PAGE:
Infant Respiratory Illness On the Rise This Winter

While each winter season brings some form of the flu, this year, another type of respiratory illness is increasing in numbers across the country.

Respiratory syncytial virus, or RSV, is a flu-like virus which produces symptoms including runny nose, cough, fever, wheezing and a decrease in appetite. In more severe cases, the virus can lead to pneumonia. In adults, RSV is a common cold. However, in children under the age of five, the illness can be serious, even fatal.

Swelling and secretions can build up in a child’s airways, which are smaller than adults, making breathing difficult. About 57,000 children are treated for RSV each year, with around 500 deaths from the virus nationwide.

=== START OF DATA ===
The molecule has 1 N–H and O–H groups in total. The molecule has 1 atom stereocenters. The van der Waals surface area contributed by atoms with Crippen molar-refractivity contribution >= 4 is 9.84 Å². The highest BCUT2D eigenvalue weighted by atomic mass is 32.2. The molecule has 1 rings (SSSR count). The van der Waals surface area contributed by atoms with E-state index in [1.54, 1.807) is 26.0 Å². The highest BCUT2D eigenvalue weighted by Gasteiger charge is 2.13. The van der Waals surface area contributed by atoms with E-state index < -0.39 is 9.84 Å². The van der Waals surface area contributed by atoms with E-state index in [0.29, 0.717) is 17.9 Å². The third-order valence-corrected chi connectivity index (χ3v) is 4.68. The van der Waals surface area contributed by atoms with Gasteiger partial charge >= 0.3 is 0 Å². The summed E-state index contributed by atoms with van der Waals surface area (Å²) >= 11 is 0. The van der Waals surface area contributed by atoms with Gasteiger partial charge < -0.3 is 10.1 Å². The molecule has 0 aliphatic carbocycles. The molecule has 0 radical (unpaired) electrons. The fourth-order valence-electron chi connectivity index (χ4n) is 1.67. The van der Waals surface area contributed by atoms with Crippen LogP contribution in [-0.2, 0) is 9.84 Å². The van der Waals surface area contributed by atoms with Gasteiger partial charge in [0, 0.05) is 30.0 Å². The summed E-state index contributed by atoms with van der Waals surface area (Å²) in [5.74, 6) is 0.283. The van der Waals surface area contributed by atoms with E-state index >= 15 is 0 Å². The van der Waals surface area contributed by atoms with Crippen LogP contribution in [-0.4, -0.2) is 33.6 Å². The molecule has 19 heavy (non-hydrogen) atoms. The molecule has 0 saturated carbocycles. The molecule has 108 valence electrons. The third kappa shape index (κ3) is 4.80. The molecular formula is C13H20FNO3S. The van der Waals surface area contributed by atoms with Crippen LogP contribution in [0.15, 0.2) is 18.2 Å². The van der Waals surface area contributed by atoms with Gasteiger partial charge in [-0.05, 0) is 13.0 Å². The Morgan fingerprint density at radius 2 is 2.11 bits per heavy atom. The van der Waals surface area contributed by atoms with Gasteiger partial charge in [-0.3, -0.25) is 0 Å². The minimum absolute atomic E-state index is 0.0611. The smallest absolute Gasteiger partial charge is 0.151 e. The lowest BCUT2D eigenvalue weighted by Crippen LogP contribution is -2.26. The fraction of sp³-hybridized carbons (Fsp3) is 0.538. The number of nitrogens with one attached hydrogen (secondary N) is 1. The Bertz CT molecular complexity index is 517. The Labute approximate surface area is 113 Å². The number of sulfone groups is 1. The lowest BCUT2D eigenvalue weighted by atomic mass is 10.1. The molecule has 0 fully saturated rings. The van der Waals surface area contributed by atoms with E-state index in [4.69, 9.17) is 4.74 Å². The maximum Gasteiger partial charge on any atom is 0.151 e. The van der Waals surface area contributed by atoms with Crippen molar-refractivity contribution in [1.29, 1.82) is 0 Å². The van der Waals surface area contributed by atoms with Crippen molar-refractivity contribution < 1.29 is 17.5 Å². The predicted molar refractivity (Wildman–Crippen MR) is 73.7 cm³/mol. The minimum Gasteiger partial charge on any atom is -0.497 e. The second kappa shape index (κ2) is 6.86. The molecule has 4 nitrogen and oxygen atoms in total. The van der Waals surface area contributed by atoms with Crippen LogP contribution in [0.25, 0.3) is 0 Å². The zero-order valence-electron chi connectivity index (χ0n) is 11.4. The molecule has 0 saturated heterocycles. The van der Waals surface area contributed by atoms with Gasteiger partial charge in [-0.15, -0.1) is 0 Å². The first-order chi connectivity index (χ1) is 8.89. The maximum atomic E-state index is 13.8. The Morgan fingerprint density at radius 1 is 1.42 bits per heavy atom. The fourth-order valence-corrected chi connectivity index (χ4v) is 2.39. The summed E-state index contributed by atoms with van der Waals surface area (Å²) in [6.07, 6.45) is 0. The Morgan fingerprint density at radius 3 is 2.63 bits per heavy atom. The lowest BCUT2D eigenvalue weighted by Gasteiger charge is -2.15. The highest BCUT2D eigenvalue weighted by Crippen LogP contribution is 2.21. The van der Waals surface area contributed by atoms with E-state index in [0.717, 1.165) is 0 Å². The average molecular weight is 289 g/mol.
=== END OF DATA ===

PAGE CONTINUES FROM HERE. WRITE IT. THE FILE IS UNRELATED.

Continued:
This winter, states including Michigan, Wisconsin, Arkansas, Kentucky, Ohio, Illinois, South Carolina, New York and possibly more have seen increases in RSV related hospital visits.

RSV isn’t like the flu in that it spreads through the air. Instead, the virus spreads by contact. Health professionals remind people to wash their hands and keep surfaces in homes clean. They also warn to refrain from kissing infants if you feel or are sick. Any child displaying symptoms of RSV should be taken to a medical center immediately.

More information about RSV can visit The Centers for Disease Control and Prevention website.